In the foregoing specification, the invention has been described with reference to specific embodiments. However, one of ordinary skill in the art appreciates that various modifications and changes can be made without departing from the scope of the present invention as set forth in the claims below. Accordingly, the specification and figures are to be regarded in an illustrative rather than a restrictive sense, and all such modifications are intended to be included within the scope of present invention.

In addition, any specified material or any specified dimension of any structure described herein is by way of example only. Furthermore, as will be understood by those skilled in the art, the structures described herein may be made or used in the same way regardless of their position and orientation. Accordingly, it is to be understood that terms and phrases such as “under”, “over”, “top”, “side”, “on”, “vertical”, “perpendicular”, etc., as used herein refer to relative location and orientation of various portions of the structures with respect to one another, and are not intended to suggest that any particular absolute orientation with respect to external objects is necessary or required.

Benefits, other advantages, and solutions to problems have been described above with regard to specific embodiments. However, the benefits, advantages, solutions to problems, and any element(s) that may cause any benefit, advantage, or solution to occur or become more pronounced are not to be construed as a critical, required, or essential feature or element of any or all the claims.

Many modifications and variations of the present invention are possible in light of the above teachings, and could be apparent for those skilled in the art. The scope of the invention is defined by the appended claims.

Claims

1. A method for processing a semiconductor fin structure, comprising the steps of:

thermal annealing said fin structure in an ambient containing an isotope of hydrogen; and
etching said fin structure in a crystal-orientation dependent manner, wherein said thermal annealing step is performed earlier than said etching step.

2. The method of claim 1, further comprising the steps of:

fabricating sidewalls for said fin structure, wherein said sidewalls are substantially parallel to {110} crystallographic planes;
performing said etching step with an aqueous solution containing ammonium hydroxide (NH4OH).

3. The method of claim 1, wherein said method further comprises selecting said isotope of hydrogen to be hydrogen (H).

4. The method of claim 1, wherein said method further comprises selecting said isotope of hydrogen to be a hydrogen (H) deuterium (D) mixture.

5. The method of claim 1, wherein said method further comprises selecting said isotope of hydrogen to be deuterium (D).

6. The method of claim 1, wherein said method further comprises selecting a pressure for said isotope of hydrogen to be between about 30 Torr and about 300 Torr.

7. The method of claim 1, wherein said method further comprises performing said thermal annealing between about 500° C. and about 1200° C.

8. The method of claim 7, wherein said method further comprises performing said thermal annealing between about 800° C. and about 950° C.

9. The method of claim 1, wherein said fin structure comprises sidewalls and a top surface, with said top surface coupling said sidewalls, wherein said method further comprises disposing a cap layer over said top surface.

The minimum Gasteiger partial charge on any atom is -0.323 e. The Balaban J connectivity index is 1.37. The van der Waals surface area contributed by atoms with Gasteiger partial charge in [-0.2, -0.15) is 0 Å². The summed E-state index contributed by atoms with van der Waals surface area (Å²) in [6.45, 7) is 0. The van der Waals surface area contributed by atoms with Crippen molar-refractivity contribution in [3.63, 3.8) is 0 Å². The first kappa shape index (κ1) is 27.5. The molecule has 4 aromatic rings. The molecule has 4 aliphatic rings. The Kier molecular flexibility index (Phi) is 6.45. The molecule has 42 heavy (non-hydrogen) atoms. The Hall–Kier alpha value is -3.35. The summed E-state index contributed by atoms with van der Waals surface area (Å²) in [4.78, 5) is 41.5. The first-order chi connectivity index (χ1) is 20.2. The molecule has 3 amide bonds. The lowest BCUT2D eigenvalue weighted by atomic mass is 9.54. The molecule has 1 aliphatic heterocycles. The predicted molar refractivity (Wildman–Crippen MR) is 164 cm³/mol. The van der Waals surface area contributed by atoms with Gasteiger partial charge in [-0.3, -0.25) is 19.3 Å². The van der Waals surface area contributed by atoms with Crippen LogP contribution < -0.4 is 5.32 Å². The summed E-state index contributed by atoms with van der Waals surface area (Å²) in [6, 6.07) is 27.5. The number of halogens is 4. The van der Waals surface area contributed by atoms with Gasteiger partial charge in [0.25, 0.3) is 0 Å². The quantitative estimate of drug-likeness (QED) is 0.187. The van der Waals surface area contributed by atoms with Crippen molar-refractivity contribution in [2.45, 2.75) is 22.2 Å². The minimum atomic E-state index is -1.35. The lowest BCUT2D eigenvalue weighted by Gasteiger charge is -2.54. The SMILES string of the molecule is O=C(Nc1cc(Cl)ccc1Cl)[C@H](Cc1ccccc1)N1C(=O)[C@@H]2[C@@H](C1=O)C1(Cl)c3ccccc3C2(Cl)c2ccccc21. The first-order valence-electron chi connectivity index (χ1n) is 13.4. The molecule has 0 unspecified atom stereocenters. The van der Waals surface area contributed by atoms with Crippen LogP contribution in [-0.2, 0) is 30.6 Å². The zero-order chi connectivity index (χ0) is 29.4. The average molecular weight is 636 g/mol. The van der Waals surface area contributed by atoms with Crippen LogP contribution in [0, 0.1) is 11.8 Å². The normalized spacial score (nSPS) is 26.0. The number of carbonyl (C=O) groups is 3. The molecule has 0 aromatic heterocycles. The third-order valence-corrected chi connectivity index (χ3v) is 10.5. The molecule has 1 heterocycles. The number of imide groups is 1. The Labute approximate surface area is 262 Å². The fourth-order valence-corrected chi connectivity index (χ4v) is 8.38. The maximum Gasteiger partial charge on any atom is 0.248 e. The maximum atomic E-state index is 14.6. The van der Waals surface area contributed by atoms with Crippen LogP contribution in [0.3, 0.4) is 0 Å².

10. The method of claim 9, wherein said method further comprises selecting said cap layer to be of silicon nitride.

11. The method of claim 1, wherein said method further comprises selecting said fin structure to be of a single-crystalline, silicon-based, material.

12. The method of claim 11, wherein said method further comprises fabricating said fin structure over a buried oxide layer (BOX).

13. A method for fabricating a field effect transistor (FET), comprising:

processing a fin-type body, said processing comprises: thermal annealing said fin-type body in an ambient containing an isotope of hydrogen; etching said fin-type body in a crystal-orientation dependent manner; wherein said
thermal annealing is performed earlier than said etching; and wherein said FET is characterized as being a FinFET device.

14. The method of claim 13, further comprising:

fabricating sidewalls for said fin-type body, wherein said sidewalls are substantially parallel to {110} crystallographic planes;
performing said etching with an aqueous solution containing ammonium hydroxide (NH4OH).

15. The method of claim 13, wherein said method further comprises performing said thermal annealing between about 800° C. and about 950° C.

16. A method for fabricating a field effect transistor (FET), comprising:

processing a fin-type body having sidewalls, wherein said sidewalls are substantially parallel to {110} crystallographic planes;
thermal annealing said fin-type body at a temperature of between about 600° C. and about 1100° C., in an ambient containing an isotope of hydrogen, and at a pressure of between about 1 Torr and about 1000 Torr;
etching said fin-type body in an aqueous solution containing ammonium hydroxide (NH4OH), wherein said thermal annealing is performed earlier than said etching; and
wherein said FET is characterized as being a silicon FinFET device.
Patent History
Publication number: 20100048027
Type: Application
Filed: Aug 21, 2008
Publication Date: Feb 25, 2010
Patent Grant number: 8268729
Applicant: International Business Machines Corporation (Aromonk, NY)
Inventors: Kangguo Cheng (Guilderland, NY), Bruce B. Doris (Brewster, NY), Johnathan E. Faltermeier (Delanson, NY), Ying Zhang (Yorktown Heights, NY)
Application Number: 12/195,691